I feel it's taken me a while to realise that YouTube is in fact a great resource for study of software testing. Using the Google Group I am part of or Wikipedia and listening to software testing podcasts are a given. But for some reason I hadn't sat down and spent time on YouTube, curious.
Well, that's the great thing about Christmas breaks. Time to eat too much, watch TV and spend time in front of YouTube.
If you're reading the blog looking at getting into testing then have a watch of the Portnov School's six video set that introduces the course they offer. They're in the US but the overview of what basics a new tester should master are the same the world over. I've encountered a fair amount of people that might have ISEB or similar but don't know some of the basics they seem to cover on this course.
A good video by the well renowned James Bach and is called Becoming a Software Testing Expert. Many comments about James have him viewed as arrogant and self promoting. To a degree I think he is but to think that's all would be to miss the essential message he tries to convey. That being there are no 'experts', there are no 'best practices' and maybe no spoons too. Keep this in mind when watching and it's a great hour with this interesting guy.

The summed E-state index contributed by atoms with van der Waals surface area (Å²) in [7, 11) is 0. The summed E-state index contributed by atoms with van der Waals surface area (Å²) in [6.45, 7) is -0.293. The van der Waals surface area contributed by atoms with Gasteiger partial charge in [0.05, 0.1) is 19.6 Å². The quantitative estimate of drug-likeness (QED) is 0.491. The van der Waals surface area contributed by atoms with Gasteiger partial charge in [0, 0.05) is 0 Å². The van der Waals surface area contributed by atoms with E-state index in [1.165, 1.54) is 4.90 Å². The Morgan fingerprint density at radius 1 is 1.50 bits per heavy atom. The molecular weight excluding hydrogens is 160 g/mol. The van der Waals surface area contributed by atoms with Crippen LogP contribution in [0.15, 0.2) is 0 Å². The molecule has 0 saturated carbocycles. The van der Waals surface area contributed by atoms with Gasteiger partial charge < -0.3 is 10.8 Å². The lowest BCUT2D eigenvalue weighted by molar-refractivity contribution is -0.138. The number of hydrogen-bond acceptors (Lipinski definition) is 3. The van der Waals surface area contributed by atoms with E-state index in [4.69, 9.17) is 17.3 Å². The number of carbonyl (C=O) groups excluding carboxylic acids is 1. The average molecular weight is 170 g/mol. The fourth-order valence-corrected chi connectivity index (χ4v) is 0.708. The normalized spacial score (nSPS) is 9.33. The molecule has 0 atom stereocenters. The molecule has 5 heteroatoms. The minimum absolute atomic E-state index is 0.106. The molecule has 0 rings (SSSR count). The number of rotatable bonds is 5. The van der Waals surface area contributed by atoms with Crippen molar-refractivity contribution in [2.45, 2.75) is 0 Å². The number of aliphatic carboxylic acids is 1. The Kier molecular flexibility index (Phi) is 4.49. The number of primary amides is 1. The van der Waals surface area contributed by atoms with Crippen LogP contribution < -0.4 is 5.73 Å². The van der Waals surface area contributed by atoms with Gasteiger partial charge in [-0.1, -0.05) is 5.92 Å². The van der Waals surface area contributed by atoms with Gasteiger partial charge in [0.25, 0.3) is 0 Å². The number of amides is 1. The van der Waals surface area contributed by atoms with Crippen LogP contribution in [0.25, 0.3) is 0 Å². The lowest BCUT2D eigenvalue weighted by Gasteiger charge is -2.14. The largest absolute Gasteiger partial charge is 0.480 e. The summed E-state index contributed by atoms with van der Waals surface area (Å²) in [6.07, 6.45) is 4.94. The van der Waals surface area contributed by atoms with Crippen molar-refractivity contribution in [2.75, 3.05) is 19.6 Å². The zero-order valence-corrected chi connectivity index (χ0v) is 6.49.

Another interesting video is on Agile Testing by Elisabeth Hendrickson. She starts by discussing the more traditional test approaches to put Agile in context. The main discussion picks up at around 13.00 minutes onwards. During the video she discusses Agile and XP and how they sit together, which was a useful perspective, in addition to how Scrum fits in.
Elisabeth mentions a number of things that aren't quite complete 'right'. One thing being the independence of the testing function. Stating it's not correct to have the function independent of the Agile team. In fact Agile teams support that independence through the equality of the function within the team.
As part of the Google Tech Talks series there's Scrum at al with Ken Schwaber which is a great follow up to the previous video. He's surprising in that he doesn't really evangelise the use of Scrum despite being the main creator of it. To follow up Jeff Sutherland then has a talk about Scrum implementation.
The interesting thing from both the Agile and Scrum videos is that both talk about the need for documentation. Something that is often assumed can be dropped as a mark of going Agile...
There's five hours of viewing there alone and many, many more videos to watch. So enough blogging, time for a cuppa and some more videos.